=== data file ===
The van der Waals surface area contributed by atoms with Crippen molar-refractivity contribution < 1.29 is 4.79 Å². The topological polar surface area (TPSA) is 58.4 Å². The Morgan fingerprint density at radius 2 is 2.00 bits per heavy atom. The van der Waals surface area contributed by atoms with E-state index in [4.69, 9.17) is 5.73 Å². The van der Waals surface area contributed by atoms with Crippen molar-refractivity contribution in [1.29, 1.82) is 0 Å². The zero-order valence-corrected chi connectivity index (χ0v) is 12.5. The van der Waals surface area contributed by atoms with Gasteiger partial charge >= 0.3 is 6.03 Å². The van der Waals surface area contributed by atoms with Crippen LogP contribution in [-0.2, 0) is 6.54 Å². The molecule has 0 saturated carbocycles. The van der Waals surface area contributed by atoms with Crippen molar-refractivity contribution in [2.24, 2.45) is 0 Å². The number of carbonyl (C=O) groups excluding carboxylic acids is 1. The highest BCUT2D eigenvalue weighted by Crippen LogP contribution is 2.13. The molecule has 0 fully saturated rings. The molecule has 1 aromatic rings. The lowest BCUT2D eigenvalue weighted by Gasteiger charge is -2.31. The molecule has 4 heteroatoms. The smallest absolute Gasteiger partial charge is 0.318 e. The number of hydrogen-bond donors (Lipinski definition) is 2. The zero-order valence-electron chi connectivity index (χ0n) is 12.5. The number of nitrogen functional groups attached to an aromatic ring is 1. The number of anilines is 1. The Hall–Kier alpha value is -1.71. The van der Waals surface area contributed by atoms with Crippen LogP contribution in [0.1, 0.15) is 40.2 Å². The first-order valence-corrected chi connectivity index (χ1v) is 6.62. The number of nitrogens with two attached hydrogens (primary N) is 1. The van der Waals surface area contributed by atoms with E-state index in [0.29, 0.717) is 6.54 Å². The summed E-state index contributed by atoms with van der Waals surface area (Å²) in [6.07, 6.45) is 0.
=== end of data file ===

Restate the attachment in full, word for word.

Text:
The van der Waals surface area contributed by atoms with Crippen molar-refractivity contribution < 1.29 is 4.79 Å². The topological polar surface area (TPSA) is 58.4 Å². The Morgan fingerprint density at radius 2 is 2.00 bits per heavy atom. The van der Waals surface area contributed by atoms with E-state index in [4.69, 9.17) is 5.73 Å². The van der Waals surface area contributed by atoms with Crippen molar-refractivity contribution in [1.29, 1.82) is 0 Å². The zero-order valence-corrected chi connectivity index (χ0v) is 12.5. The van der Waals surface area contributed by atoms with Gasteiger partial charge >= 0.3 is 6.03 Å². The van der Waals surface area contributed by atoms with Crippen LogP contribution in [-0.2, 0) is 6.54 Å². The molecule has 0 saturated carbocycles. The van der Waals surface area contributed by atoms with Crippen molar-refractivity contribution in [2.24, 2.45) is 0 Å². The number of carbonyl (C=O) groups excluding carboxylic acids is 1. The highest BCUT2D eigenvalue weighted by Crippen LogP contribution is 2.13. The molecule has 0 fully saturated rings. The molecule has 1 aromatic rings. The lowest BCUT2D eigenvalue weighted by Gasteiger charge is -2.31. The molecule has 4 heteroatoms. The smallest absolute Gasteiger partial charge is 0.318 e. The number of hydrogen-bond donors (Lipinski definition) is 2. The zero-order valence-electron chi connectivity index (χ0n) is 12.5. The number of nitrogen functional groups attached to an aromatic ring is 1. The number of anilines is 1. The Hall–Kier alpha value is -1.71. The van der Waals surface area contributed by atoms with Crippen LogP contribution in [0.1, 0.15) is 40.2 Å². The first-order valence-corrected chi connectivity index (χ1v) is 6.62. The number of nitrogens with two attached hydrogens (primary N) is 1. The van der Waals surface area contributed by atoms with E-state index in [0.29, 0.717) is 6.54 Å². The summed E-state index contributed by atoms with van der Waals surface area (Å²) in [6.07, 6.45) is 0.